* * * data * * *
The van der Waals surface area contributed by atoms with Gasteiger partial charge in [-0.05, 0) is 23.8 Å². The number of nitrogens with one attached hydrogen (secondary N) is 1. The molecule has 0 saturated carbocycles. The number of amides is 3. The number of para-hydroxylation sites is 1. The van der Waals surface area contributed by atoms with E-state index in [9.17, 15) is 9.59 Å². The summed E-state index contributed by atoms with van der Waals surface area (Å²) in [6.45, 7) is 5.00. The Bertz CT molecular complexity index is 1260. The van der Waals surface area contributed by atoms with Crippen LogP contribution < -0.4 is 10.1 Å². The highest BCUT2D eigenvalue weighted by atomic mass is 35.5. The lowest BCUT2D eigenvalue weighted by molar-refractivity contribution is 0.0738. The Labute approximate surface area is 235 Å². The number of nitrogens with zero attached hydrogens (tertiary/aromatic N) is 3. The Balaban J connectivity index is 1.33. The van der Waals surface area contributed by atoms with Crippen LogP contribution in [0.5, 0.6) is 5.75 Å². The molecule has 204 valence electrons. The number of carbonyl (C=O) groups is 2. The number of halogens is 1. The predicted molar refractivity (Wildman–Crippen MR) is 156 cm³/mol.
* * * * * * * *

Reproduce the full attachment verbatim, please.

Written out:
The van der Waals surface area contributed by atoms with Gasteiger partial charge in [-0.05, 0) is 23.8 Å². The number of nitrogens with one attached hydrogen (secondary N) is 1. The molecule has 0 saturated carbocycles. The number of amides is 3. The number of para-hydroxylation sites is 1. The van der Waals surface area contributed by atoms with E-state index in [9.17, 15) is 9.59 Å². The summed E-state index contributed by atoms with van der Waals surface area (Å²) in [6.45, 7) is 5.00. The Bertz CT molecular complexity index is 1260. The van der Waals surface area contributed by atoms with Crippen LogP contribution < -0.4 is 10.1 Å². The highest BCUT2D eigenvalue weighted by atomic mass is 35.5. The lowest BCUT2D eigenvalue weighted by molar-refractivity contribution is 0.0738. The Labute approximate surface area is 235 Å². The number of nitrogens with zero attached hydrogens (tertiary/aromatic N) is 3. The Balaban J connectivity index is 1.33. The van der Waals surface area contributed by atoms with Crippen LogP contribution in [0.5, 0.6) is 5.75 Å². The molecule has 204 valence electrons. The number of carbonyl (C=O) groups is 2. The number of halogens is 1. The predicted molar refractivity (Wildman–Crippen MR) is 156 cm³/mol.